Since Hawaii News Now (and other stations, such as KITV) apparently are on to other pressing issues, like the dancing cops taking the Running Man challenge, I tried to follow up Kerr’s reporting by filing a public information request with the Hawaii Department of Public Safety for the names of the deputies.
That attempt was blocked by an absurd argument from public information officer Toni Schwartz and her legal counsel. She said naming these deputies, who were accused in Kerr’s report of bungling cases for decades, has the “potential to compromise the security of the people those sheriffs are tasked with protecting.”
She added that creating such a “compromise” in security would “frustrate the legitimate government function” of the deputies.
My understanding of the way law enforcement is supposed to work is that deputies are supposed to protect us, the citizens (who pay for their uniforms, cars, facilities, guns, salaries, training, medical benefits, retirement plans, etc.) against law breakers. I am frustrated, indeed, to learn from Schwartz that our Sheriff Division wants to make the argument that such a serious charge should not be addressed in a transparent way, with the public involved.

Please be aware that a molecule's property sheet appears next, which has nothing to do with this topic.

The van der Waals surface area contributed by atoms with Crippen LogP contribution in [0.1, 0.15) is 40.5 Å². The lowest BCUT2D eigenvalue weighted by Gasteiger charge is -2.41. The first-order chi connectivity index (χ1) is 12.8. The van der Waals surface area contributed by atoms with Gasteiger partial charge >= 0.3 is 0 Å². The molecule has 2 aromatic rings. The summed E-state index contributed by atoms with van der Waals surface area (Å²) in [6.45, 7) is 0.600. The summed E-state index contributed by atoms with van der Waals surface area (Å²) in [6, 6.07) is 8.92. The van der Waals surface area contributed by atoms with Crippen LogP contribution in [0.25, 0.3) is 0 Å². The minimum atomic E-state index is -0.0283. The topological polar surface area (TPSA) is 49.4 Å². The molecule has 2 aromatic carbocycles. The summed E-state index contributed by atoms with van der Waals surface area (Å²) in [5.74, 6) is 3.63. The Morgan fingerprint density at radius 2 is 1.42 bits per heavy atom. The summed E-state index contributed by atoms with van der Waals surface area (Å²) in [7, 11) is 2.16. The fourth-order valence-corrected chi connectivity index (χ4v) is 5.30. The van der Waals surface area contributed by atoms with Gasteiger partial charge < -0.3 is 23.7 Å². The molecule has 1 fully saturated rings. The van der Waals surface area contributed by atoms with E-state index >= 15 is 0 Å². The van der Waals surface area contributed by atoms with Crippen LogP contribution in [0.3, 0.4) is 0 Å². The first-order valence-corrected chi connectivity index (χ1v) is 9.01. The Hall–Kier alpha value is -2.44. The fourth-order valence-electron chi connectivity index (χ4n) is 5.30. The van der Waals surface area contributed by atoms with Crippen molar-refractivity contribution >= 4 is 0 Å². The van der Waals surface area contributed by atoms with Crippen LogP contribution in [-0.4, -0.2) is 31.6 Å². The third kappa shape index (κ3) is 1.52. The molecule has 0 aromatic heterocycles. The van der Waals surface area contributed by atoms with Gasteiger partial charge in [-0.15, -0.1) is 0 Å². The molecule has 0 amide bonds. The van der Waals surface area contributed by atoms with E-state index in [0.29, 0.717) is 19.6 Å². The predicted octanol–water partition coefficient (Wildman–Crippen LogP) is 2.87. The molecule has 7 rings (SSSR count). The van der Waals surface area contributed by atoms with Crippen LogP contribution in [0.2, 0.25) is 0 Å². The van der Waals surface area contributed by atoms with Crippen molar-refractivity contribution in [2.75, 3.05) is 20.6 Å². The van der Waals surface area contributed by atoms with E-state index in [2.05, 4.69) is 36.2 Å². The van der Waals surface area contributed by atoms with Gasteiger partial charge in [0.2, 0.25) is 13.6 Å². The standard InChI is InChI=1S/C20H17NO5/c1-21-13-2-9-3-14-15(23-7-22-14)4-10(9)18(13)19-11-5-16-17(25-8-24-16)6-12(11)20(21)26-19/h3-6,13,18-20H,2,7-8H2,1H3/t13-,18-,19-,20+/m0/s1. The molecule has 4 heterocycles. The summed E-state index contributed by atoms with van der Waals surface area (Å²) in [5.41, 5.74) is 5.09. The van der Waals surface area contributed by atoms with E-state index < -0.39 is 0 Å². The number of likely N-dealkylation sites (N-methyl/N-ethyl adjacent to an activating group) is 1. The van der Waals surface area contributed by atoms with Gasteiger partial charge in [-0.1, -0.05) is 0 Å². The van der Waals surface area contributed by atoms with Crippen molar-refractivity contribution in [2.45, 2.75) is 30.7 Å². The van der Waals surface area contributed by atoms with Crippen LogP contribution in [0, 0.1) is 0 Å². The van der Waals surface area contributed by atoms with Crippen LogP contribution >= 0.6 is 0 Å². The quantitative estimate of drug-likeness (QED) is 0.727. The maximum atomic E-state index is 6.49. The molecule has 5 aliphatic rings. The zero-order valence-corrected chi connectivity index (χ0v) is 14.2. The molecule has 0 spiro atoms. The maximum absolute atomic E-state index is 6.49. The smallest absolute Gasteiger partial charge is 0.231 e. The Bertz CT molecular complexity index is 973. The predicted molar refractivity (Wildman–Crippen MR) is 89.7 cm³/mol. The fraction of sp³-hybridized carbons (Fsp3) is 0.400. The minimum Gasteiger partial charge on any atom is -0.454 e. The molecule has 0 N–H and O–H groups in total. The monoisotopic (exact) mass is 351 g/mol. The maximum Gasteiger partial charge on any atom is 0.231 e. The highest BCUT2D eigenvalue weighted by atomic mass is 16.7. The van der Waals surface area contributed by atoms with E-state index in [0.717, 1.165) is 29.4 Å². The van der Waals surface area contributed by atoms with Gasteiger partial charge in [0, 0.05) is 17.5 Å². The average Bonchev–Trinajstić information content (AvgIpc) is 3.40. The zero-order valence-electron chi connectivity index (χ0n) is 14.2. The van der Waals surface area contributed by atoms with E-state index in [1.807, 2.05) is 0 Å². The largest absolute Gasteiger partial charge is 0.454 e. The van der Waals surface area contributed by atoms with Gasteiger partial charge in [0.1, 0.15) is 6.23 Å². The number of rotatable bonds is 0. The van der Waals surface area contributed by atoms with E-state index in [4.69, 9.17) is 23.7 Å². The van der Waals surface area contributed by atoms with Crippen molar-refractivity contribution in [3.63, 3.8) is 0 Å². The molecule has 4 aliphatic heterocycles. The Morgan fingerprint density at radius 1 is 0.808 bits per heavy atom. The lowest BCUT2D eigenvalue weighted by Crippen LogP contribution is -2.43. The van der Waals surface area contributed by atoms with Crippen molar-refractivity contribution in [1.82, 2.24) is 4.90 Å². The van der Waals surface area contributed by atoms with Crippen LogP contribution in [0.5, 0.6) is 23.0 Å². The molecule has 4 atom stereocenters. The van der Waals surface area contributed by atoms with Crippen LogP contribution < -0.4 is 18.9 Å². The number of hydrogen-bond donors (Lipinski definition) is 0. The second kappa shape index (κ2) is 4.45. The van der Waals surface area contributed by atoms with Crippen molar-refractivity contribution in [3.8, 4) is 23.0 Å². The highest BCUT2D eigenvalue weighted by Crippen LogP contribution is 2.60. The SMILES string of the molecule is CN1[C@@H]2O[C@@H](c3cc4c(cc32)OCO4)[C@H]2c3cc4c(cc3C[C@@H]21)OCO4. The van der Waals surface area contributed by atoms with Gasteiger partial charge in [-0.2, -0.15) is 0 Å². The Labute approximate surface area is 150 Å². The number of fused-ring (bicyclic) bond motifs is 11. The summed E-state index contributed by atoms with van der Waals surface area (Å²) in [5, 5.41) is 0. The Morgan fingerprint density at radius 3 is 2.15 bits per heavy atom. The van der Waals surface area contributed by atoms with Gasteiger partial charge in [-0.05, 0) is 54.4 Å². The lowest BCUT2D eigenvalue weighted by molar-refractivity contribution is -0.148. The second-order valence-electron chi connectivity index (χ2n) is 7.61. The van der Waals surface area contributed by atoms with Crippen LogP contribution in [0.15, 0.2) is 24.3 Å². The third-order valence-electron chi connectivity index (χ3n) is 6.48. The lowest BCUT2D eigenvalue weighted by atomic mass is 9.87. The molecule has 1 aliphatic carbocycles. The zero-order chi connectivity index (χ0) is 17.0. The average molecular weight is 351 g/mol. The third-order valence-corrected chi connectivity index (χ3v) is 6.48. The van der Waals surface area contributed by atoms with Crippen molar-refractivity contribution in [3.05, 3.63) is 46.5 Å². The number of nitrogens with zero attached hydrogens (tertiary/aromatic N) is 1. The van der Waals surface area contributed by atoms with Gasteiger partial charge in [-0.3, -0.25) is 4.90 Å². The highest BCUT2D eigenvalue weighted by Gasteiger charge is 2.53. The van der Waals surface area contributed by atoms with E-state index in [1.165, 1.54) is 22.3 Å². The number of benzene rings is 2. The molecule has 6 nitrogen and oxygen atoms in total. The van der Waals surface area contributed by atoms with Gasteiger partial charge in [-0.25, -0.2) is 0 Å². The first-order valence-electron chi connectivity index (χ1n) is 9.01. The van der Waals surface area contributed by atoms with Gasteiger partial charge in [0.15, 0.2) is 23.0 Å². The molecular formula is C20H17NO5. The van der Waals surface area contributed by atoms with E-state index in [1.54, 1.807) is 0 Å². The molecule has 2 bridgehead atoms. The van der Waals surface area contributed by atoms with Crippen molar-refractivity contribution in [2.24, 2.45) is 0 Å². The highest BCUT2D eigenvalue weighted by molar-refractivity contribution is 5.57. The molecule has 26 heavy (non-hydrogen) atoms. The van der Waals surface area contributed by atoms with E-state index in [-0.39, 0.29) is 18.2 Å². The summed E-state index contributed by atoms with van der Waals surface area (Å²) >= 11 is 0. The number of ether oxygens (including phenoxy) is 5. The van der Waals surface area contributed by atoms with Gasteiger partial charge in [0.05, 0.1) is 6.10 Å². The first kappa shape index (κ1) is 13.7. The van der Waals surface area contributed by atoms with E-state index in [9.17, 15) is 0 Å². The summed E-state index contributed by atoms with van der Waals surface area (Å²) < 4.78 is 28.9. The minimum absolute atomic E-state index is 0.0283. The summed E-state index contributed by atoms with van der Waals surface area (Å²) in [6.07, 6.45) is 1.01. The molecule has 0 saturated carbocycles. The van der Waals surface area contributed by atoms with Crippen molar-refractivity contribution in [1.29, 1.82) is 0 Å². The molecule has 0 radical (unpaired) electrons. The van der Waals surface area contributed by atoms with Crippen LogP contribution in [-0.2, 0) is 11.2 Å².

If Kerr’s report is incorrect, then he should be held publicly accountable. If Kerr’s report is correct, then these deputies bungling cases for decades should be held accountable (and reparations should be made to the victims).
In either case, someone should be holding this bag. But nobody is, because Kerr declined to name names, contrary to professional code, and our local government officials are not doing their jobs, either, by publicly investigating these claims or calling them out as false.
So, with the guidance of The Civil Beat Law Center for the Public Interest – a public resource I highly recommend for everyone to use as a way to help our government become more transparent – I have appealed the DPS decision to the Office of Information Practices, which is supposed to help get public information in the hands of the public. I will keep you updated on this appeal.